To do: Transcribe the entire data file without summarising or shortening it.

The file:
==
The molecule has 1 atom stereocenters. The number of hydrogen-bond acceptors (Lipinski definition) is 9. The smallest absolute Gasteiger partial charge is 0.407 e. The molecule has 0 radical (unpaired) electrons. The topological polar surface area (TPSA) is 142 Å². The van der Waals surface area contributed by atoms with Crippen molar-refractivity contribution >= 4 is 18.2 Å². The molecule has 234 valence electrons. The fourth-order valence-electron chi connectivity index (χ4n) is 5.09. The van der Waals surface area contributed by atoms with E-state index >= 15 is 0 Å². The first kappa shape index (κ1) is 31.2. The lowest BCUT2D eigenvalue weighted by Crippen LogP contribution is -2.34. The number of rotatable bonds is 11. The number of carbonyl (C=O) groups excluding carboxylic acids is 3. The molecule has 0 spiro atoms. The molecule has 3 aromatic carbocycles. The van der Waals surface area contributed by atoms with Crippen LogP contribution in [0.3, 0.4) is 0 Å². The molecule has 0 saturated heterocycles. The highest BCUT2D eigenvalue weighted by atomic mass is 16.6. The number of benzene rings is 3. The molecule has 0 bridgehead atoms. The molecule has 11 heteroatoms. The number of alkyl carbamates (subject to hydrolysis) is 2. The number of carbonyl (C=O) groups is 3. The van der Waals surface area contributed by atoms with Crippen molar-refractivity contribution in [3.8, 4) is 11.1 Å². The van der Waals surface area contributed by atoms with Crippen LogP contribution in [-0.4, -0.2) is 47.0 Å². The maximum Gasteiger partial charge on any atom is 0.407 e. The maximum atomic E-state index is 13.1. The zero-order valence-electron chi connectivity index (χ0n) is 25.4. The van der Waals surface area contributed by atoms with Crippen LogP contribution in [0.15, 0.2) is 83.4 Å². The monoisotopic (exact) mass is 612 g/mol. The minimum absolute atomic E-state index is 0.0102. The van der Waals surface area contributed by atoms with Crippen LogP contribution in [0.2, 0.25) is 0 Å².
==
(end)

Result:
The molecule has 1 atom stereocenters. The number of hydrogen-bond acceptors (Lipinski definition) is 9. The smallest absolute Gasteiger partial charge is 0.407 e. The molecule has 0 radical (unpaired) electrons. The topological polar surface area (TPSA) is 142 Å². The van der Waals surface area contributed by atoms with Crippen molar-refractivity contribution >= 4 is 18.2 Å². The molecule has 234 valence electrons. The fourth-order valence-electron chi connectivity index (χ4n) is 5.09. The van der Waals surface area contributed by atoms with E-state index >= 15 is 0 Å². The first kappa shape index (κ1) is 31.2. The lowest BCUT2D eigenvalue weighted by Crippen LogP contribution is -2.34. The number of rotatable bonds is 11. The number of carbonyl (C=O) groups excluding carboxylic acids is 3. The molecule has 0 spiro atoms. The molecule has 3 aromatic carbocycles. The van der Waals surface area contributed by atoms with Crippen LogP contribution in [0.3, 0.4) is 0 Å². The molecule has 0 saturated heterocycles. The highest BCUT2D eigenvalue weighted by atomic mass is 16.6. The number of benzene rings is 3. The molecule has 0 bridgehead atoms. The molecule has 11 heteroatoms. The number of alkyl carbamates (subject to hydrolysis) is 2. The number of carbonyl (C=O) groups is 3. The van der Waals surface area contributed by atoms with Crippen molar-refractivity contribution in [3.8, 4) is 11.1 Å². The van der Waals surface area contributed by atoms with Crippen LogP contribution in [-0.4, -0.2) is 47.0 Å². The maximum Gasteiger partial charge on any atom is 0.407 e. The maximum atomic E-state index is 13.1. The zero-order valence-electron chi connectivity index (χ0n) is 25.4. The van der Waals surface area contributed by atoms with Crippen LogP contribution in [0.15, 0.2) is 83.4 Å². The monoisotopic (exact) mass is 612 g/mol. The minimum absolute atomic E-state index is 0.0102. The van der Waals surface area contributed by atoms with Crippen LogP contribution in [0.2, 0.25) is 0 Å².